• Pardon my Swedish!

    Globe with European countries named in Swedish
    (Photo by Calvin Hanson)

    Whenever I heard my grandmother – who was from the North of England – say something was ‘dear’ (i.e. expensive), I assumed nothing could be more English than this classic colloquial word. 

    Then I was on Blocket – a Swedish eBay – and it had a little indicator on each sale item, telling you if Blocket thought the item’s sale price was expensive (or ‘dyr’ in Swedish). Hang on, I thought… dyr

    So, it turns out the English of the Danelaw regions have never stopped saying ‘dyr’. You can bring in your Latin expens, but when it comes to the price of bread, we’ll keep our own words, thank you very much!

    How come?

    Here’s another English colloquialism. Rather than asking ‘Why is that?’ we often ask ‘How come?’ What could be more English? Well, then I saw this sentence in my last Swedish class: Hur kommer det sig att en boxare inte får lov att tävla med skägg? (How come a boxer is not allowed to compete with a beard?) Hur kommer? How come?

    The more you look, the more you see. ‘Hoppa’ means ‘jump’. ‘Springa’ means ‘run’. ‘Pratar’ means talk, or prattle, as we sometimes say. ‘Barn’ means child, as any Geordie or Scot could tell you. And ‘kvinna’ – which sounds very like ‘queen’ – means ‘woman’. 

    English is a mongrel language

    It may have stalked the globe, but we all know English is a mishmash of Nordic, Germanic and French, with a solid spicing of other lingos from around the world. Living in Sweden, the debt to the Norse tongue is obvious. 

    Loads of Swedish words sound very like English equivalents. Even when it looks strange written down, when spoken the link often becomes clear. 

    When you see ‘Näste station’ on the screen in trains, you can make an educated guess that ‘näste’ must mean ‘next’, but when you hear the conductor pronounce it, it becomes basically the same word. 

    Language is always being made and unmade, as my son showed me with Lost and Found Words

  • Hot dogs, with added Swedishness

    A Danish hot dog in a bun with pickles and sauce held in a woman's hand
    Korv, blimey! (Photo by Mark Solarski)

    In Sweden, a hot dog is not simply a hot dog. It must have mustard, ketchup, gurkajonäs (chopped pickles and mayo), prawn mayo, hell, even mashed potato. In short, it has cultural legitimacy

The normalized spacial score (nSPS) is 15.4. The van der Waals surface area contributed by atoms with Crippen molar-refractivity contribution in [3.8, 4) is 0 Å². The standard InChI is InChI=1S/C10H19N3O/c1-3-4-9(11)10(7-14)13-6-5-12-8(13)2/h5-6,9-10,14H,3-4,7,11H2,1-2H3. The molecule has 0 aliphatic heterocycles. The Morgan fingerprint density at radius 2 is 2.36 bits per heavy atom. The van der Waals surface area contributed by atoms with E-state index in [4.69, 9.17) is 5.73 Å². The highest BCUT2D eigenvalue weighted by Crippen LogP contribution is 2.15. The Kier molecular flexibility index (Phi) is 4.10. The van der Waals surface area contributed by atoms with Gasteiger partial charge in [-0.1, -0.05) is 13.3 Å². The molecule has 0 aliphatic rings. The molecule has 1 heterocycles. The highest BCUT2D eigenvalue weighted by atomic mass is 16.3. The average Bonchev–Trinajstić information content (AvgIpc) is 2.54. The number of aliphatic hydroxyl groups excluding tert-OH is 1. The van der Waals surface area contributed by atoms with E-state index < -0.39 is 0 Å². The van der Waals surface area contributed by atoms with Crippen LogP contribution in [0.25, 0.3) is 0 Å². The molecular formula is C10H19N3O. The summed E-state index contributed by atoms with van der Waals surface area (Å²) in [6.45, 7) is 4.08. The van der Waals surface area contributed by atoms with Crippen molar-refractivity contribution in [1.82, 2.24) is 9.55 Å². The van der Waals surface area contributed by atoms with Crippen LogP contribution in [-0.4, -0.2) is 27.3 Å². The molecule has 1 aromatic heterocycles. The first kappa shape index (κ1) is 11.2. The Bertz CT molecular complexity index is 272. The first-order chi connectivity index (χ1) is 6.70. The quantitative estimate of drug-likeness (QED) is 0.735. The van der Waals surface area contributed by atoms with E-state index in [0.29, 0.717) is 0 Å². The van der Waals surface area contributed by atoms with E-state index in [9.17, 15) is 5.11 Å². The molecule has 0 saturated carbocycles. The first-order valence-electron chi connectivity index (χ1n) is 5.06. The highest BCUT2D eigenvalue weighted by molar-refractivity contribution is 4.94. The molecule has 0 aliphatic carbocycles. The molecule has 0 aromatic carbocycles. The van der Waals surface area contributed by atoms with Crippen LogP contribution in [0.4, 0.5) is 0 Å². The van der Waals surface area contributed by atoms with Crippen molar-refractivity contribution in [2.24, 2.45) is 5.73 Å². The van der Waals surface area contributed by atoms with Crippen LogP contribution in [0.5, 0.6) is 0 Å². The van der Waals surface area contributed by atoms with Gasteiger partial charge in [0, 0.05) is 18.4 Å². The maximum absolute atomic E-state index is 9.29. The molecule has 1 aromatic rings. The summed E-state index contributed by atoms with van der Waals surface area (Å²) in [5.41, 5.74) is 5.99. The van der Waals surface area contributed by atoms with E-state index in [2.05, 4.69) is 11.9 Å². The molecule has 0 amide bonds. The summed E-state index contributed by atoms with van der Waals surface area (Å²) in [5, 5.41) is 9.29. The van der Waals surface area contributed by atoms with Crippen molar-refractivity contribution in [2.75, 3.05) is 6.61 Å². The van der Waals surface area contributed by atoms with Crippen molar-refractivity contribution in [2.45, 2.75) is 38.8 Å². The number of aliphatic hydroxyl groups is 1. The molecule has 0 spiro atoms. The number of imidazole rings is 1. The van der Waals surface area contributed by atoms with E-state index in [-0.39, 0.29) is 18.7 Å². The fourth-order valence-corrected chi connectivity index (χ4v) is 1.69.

In the UK, eating a hot dog is imbued with no cultural significance whatsoever. It’s cheap processed meat, pure and simple. It even looks and feels like Piglet from Winnie the Pooh. You’re a glutton and a piglet slayer. 

    But in Sweden, you can be sure that any stretch of forested highway will soon be interrupted by the neon light of a kiosk of hot dogs. They are a Swedish institution – just as fridge-cold Ginster’s pies are to Britons. 

    A good hot dog

    Being offered a hot dog in Sweden is a liberation. You aren’t simply eating a hot dog, you are having a ‘cultural experience’ – and as all good tourists know, cultural experiences cancel out calories. 

    It means that when you eat a hot dog in Sweden – which you call a korv, naturally – it has so much cultural legitimacy that it’s essentially zero air miles, carbon neutral, plant-based goodness. Amazing!

    The same goes for meatballs – that other mighty Swedish culinary edifice. It’s processed meat made happy for the Scandinavian socialist utopia. It has the same guilt-free X-factor that deep-fried fish has in Britain. 

    The icon halo

    This halo effect is fantastic, but we all know it’s ultimately a con. That’s why IKEA has taken to offering a veggie dog to its customers. It can’t get rid of the hot dog – that would cause a riot – but it can offer a clean alternative. 

    Swedes are super-hot on being super-environmentalists. They’re world famous. But hey, even zeitgeists need downtime with a hot dog every now and then.  

    Talking of how we eat, Fancy A Dinner Share?